5 Tips For Staying Safe While Ice Fishing

On many lakes in Southern Ontario, it appears we have an early start to the ice fishing season. This is pretty amazing considering it’s not even Christmas yet! Valens Lake Conservation Area announced yesterday that it is open for ice fishing, I have heard of people out on Guelph Lake, and some areas of Lake Simcoe are being fished for perch. Mother Nature decided to give us ice anglers an early Christmas gift.

While we are all eager to hit the ice and drill some holes, it is important to remember that ice is never completely safe, and you should take safety precautions on every outing. There is a very good chance that you will go through the ice at some point, and every season I read stories about those who didn’t survive the frigid water. First ice is especially notorious for being unpredictable, so here are some tips that I follow each season to help me return safely.

1. Use Ice Picks

ice picks

Ice Picks

The first season or two that I spent on the ice, I didn’t own a pair of ice picks. After watching some videos of ice rescue demonstrations, and reading about anglers who went through the ice, I decided I needed a pair. Now I never go ice fishing without my ice picks around my neck – I even forget that they are there. My hands won’t be able to grip the ice if I go in, but these will.

2. Check The Ice As You Go

Don’t assume that seeing other anglers on the ice means that the ice is safe. Always use a spud or your auger to check ice thickness and quality along the way. The general rule of thumb is that a person needs 4-inches of good quality ice to be safe, but I find everyone has a different comfort level.

3. Fish With A Buddy

Not only is it more fun to have a buddy to talk to when the fish aren’t biting, but if you go in, they are your best chance of getting out of that water safely. They can call for help, attempt to rescue you, and help talk you through the incident. Plus, I find it’s helpful to have two people looking at the ice and agreeing that it’s safe.

4. Wear A Flotation Device

Whether it’s a floater suit, PFD, or life jacket, a flotation device will give you those precious moments that can make the difference between a positive outcome, and a not-so-positive outcome. Can you imagine falling into frigid water and trying to keep yourself afloat while your body starts going into shock? I have heard many ice anglers say that they don’t like wearing floater suits because they can be uncomfortable. Personally, I’m not a fan of looking like an orange penguin, but if I go through the ice, I definitely want to be in my floater suit.

5. Pay Attention To The Weather

Wind, rain, blizzards, and warm temperatures can all give you headaches on the ice and put you in harms way. Check the weather forecast before you head out. Wind can cause waves that will break up the ice and can leave you in the precarious position of floating around on your own personal iceberg. Warm temperatures can degrade ice conditions faster than you may think, and rain will make it even worse. It surprised me to see just how fast my small ice hole could become a gaping hole. Even when the temperatures are cold, a blizzard could prevent you from seeing hazards and may cause you to lose your sense of direction.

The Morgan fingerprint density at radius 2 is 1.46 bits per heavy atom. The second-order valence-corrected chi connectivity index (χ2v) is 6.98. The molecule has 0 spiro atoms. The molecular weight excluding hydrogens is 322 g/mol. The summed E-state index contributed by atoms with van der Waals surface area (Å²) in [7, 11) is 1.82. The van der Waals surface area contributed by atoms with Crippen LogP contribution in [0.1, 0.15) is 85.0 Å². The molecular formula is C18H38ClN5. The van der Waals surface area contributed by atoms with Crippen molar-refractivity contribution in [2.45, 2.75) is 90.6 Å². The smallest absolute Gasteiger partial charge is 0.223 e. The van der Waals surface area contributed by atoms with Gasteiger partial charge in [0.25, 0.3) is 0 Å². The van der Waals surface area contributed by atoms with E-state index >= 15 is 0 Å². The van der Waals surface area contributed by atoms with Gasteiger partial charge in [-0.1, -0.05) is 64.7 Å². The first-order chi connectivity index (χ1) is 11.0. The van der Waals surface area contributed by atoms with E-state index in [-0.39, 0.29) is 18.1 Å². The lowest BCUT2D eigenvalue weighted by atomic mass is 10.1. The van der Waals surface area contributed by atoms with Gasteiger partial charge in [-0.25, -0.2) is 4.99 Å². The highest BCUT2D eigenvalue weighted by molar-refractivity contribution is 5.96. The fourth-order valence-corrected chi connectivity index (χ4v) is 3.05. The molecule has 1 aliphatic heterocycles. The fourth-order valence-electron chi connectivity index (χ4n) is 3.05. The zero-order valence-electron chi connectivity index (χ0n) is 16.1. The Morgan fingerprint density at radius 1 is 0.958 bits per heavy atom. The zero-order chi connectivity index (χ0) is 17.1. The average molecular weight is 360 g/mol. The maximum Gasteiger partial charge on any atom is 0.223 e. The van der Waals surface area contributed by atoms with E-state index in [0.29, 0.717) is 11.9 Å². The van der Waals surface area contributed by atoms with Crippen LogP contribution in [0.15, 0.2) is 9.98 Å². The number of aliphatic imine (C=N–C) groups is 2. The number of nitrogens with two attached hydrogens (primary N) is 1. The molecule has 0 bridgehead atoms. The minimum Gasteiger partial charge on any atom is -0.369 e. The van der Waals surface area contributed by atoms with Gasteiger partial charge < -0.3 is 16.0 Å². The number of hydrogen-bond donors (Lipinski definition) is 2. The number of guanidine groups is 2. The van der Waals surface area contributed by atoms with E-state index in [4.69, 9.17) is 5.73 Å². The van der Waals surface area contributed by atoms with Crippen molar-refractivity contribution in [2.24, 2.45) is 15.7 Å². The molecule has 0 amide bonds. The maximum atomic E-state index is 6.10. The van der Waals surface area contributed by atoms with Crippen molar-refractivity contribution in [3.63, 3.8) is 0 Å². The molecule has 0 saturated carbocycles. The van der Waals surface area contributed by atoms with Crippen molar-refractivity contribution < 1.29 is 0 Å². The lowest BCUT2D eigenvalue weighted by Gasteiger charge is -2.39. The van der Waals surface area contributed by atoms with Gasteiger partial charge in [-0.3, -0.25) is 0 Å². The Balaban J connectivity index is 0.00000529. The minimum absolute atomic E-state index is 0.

The start of the ice fishing season is one of my greatest joys each year, and I hope you feel the same way. Don’t be afraid to go out on the ice, just give it the respect it deserves, do your research, and stay safe.

When you make it back from another successful ice outing, don’t forget to share some pictures with us on our Facebook page!

For a more detailed look at ice safety, please check out An Ice Safety Primer.

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Blogger, Aquatic Ecologist, Volunteer, and obsessed with all things fish. When she isn't trying to out-fish Darrell, Rebecca can be found working in her gardens or spending time with her horses.

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About argosgirl

Blogger, Aquatic Ecologist, Volunteer, and obsessed with all things fish. When she isn't trying to out-fish Darrell, Rebecca can be found working in her gardens or spending time with her horses.


  1. The little lake we were on Sunday had 4 inches, but the Madison lakes aren’t closed with ice just yet. And those 4 inches were cracking & popping a lot. I read about a woman in Lake Mills dying on Rock Lake because she drove her snowmobile onto open water. Early season is so iffy.

    • People on snowmobiles scare me on early ice. I’ve been out fishing and had them drive right up to me and ask if the ice is safe. They don’t check it themselves, and they don’t seem realize that safe ice for a walking human is different than safe ice for a person on a snowmobile. You said it best, early ice is iffy!

      • Yeah, the Madison lakes have an ordinance- no vehicles on them but snowmobiles and 3 or 4 wheelers, and even then, most people are smart about it. So, we almost never drive on the ice, and when we have, there’s been over a foot of it. It still scares me. I’m much rather walk my butt out to the spot.

        • I would love to have a sled or an ATV, I’m lazy 🙂 I’ve never driven on the ice, but if it was thick enough I would. It would beat running across the lake in my floater suit to get back the truck, speed home, and catch my loose horses like I had to last year!

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